All the environmental gains made by electric cars have been wiped out by booming SUV sales, which now account for more global emissions than the entire aviation industry
- A report from the International Energy Agency blames SUVs for global emissions
- Electric car sales grew by 2million in 2018, but SUV sales rose more
- There are more than 200million SUVs, compared to 5.1million electric cars
According to a new study from the International Energy Agency, the decreases in global emissions caused by electric vehicles has been effectively canceled by gas guzzling sport utility vehicles.
On average electric vehicles produce about half as much emissions as traditional gas driven cars.
There were more than 5.1million electric cars in circulation globally in 2018, two million more than in 2017.
A new report from the International Energy Agency blames booming sport utility vehicles for rise in global emissions and increasing demand for oil
By comparison there were more than 200million SUVs around the world in 2018.
SUVs accounted for 40 percent of all car sales, and in the US one out of every two car sales is an SUV.
Almost half of global SUV sales come from the United States.
As the number of SUVs has exploded, so has the amount of emissions they produce.
Today, SUVs are the second biggest source of emissions in the world, behind only the power sector.
The United States is the biggest market in the world for SUV sales, with one out of every two cars sold being an SUV
SUV produce more emissions are higher than the aviation industry, as well as all other industrial sectors combined, according to a report from Electrek.
‘The world urgently needs to put a laser-like focus on bringing down global emissions,’ the IEA’s Faith Birol said.
‘This calls for a grand coalition encompassing governments, investors, companies and everyone else who is committed to tackling climate change.’
While it may look like electric vehicles are currently losing the fight, the IEA predicts that they’ll eventually balance SUVs out.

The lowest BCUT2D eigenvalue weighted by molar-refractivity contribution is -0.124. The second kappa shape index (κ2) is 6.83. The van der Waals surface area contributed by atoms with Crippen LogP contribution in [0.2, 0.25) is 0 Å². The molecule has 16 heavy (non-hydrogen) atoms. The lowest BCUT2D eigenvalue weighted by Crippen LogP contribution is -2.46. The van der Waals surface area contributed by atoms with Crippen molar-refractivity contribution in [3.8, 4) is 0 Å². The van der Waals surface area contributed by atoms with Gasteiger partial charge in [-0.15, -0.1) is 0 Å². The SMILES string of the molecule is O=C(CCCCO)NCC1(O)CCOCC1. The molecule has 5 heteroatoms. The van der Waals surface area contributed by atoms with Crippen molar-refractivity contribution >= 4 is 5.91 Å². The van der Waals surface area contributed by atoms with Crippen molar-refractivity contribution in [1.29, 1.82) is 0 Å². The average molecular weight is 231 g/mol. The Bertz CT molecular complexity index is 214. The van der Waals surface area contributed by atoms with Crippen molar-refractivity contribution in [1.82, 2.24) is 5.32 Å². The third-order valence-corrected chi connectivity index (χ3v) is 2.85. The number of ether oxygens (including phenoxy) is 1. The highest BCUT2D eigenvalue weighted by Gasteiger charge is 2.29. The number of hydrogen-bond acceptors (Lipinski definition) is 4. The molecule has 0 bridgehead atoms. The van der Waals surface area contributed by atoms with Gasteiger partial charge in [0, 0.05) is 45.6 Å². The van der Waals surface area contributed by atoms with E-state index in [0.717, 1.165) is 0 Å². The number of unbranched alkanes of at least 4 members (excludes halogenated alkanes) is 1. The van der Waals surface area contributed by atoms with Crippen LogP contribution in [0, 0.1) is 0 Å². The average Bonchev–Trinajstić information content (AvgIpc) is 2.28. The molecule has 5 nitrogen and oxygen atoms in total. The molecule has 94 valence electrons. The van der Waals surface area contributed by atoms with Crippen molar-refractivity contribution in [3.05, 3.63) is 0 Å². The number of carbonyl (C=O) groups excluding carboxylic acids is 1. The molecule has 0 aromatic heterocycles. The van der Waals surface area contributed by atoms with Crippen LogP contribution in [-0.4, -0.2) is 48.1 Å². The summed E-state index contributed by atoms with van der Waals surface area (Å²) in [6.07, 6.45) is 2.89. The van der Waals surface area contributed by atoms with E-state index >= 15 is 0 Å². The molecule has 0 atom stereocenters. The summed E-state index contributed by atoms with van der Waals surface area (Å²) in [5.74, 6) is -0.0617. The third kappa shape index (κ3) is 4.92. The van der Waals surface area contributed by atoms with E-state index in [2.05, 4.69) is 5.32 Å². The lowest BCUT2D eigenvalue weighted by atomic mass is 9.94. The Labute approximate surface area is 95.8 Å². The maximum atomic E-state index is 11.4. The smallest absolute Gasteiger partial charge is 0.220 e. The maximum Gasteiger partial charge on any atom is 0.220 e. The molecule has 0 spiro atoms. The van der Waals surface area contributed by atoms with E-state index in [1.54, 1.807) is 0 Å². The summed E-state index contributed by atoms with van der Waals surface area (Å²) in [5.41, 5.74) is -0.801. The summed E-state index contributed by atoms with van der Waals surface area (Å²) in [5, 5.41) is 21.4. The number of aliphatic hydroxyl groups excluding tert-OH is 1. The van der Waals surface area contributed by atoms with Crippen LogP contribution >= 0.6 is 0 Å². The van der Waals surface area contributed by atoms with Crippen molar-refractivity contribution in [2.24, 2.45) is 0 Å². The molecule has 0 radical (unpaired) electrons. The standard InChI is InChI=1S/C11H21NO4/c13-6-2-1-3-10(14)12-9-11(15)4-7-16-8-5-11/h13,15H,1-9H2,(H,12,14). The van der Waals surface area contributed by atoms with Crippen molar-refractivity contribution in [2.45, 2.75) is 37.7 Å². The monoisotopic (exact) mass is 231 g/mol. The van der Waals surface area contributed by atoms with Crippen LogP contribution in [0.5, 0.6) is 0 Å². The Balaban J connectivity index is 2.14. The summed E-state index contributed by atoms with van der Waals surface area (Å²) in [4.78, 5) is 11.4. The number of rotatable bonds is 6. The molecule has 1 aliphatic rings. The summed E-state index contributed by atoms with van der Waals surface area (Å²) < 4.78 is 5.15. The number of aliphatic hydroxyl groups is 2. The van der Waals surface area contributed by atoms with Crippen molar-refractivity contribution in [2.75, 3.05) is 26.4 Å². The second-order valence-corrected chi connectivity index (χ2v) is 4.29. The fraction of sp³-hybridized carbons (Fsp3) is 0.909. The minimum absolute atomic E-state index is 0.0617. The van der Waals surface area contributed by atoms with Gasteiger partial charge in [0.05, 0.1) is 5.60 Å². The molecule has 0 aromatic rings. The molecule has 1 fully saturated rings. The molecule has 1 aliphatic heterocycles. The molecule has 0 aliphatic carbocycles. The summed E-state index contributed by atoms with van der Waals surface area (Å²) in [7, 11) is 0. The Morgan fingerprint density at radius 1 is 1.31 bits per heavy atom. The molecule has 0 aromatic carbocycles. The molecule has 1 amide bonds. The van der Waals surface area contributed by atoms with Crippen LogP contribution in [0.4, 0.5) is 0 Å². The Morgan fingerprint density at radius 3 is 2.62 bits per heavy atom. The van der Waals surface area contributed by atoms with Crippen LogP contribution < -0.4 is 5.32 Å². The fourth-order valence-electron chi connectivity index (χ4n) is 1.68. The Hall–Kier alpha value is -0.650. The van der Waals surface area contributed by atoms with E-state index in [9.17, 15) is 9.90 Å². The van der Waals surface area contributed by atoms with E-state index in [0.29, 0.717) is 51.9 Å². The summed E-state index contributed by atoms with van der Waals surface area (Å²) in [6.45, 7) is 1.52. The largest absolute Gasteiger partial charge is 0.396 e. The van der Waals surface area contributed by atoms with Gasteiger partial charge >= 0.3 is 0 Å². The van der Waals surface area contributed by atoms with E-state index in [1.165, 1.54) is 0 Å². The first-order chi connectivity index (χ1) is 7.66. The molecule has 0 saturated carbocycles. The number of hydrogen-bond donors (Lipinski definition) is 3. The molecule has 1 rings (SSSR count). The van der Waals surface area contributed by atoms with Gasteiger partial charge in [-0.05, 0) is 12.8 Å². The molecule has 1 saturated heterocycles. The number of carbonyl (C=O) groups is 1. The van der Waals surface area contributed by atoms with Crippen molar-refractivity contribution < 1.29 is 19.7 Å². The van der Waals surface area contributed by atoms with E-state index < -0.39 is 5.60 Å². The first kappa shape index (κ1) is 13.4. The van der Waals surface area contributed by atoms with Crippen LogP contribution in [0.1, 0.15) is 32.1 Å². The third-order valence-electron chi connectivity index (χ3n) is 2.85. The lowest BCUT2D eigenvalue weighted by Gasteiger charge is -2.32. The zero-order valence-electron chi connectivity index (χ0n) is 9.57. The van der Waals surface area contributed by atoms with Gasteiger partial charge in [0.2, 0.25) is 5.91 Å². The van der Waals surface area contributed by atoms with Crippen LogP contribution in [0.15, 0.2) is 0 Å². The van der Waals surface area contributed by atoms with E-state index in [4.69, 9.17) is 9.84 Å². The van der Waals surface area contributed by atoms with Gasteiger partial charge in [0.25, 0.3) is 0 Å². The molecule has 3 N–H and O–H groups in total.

The IEA remains optimistic about the future of electric vehicles, anticipating that by 2040 there will be more than 330million around the world
The IEA predicts that by 2040 there will be more than 330million electric cars on the roads around the world, and another 40million commercial electric vehicles like buses and trucks.
This shift will cause the global oil demand to plateau at a little over 100million barrels a day.
The IEA predicts that starting around 2030, global demand for oil will begin to plateau
One of the catalysts for this transition could be the growing popularity of electric trucks and SUVs.
On November 21st, Elon Musk will offer a new peak at what that future will look when he unveils Tesla’s anticipated electrick pickup, which he has nicknamed ‘Cybertruck.’
Both Ford and GM have also announced plans to release electric pickups in the next few years.
WHAT IS TESLA’S PICKUP TRUCK?
Elon Musk has revealed new details of the firms planned pickup truck – and asked customers what they want to see in the eagerly anticipated vehicle.
Last year, Musk confirmed that the car would be Tesla’s next vehicle after the upcoming release of the Model Y.
Now, more details of the plans have been revealed.
‘Tesla Truck will have dual motor all-wheel drive with crazy torque and a suspension that dynamically adjusts for the load,’ Musk confirmed.
Musk also said that the dual motor powertrain is going to be standard, like it is with Model S and Model X, along with the dynamic suspension.
He is also considering having the back wheels of the car turn, based on a Twitter suggestion.
Elon Musk has revealed new details of the firms planned pickup truck – and asked customers what they want to see in the eagerly anticipated vehicle
It will be equipped with Tesla’s autopilot, and Musk said that it was a smaller version of Tesla Semi and ‘a pickup truck that can carry a pickup truck.’
He also said the truck will parallel park automatically and be equipped with a 3609 degree camera and sonar.
Musk previously said the pickup would probably be slightly bigger than a Ford F-150 and hinted it could be based on the upcoming Model Y.
Tesla has mainly focused on producing passenger cars over the past decade but has branched out in recent years, including investing in battery production.
Musk has previously hinted that a pickup model was due.
In a message on Twitter last year, he said: ‘I promise that we will make a pickup truck right after Model Y.
‘Have had the core design/engineering elements in my mind for almost 5 years. Am dying to build it.’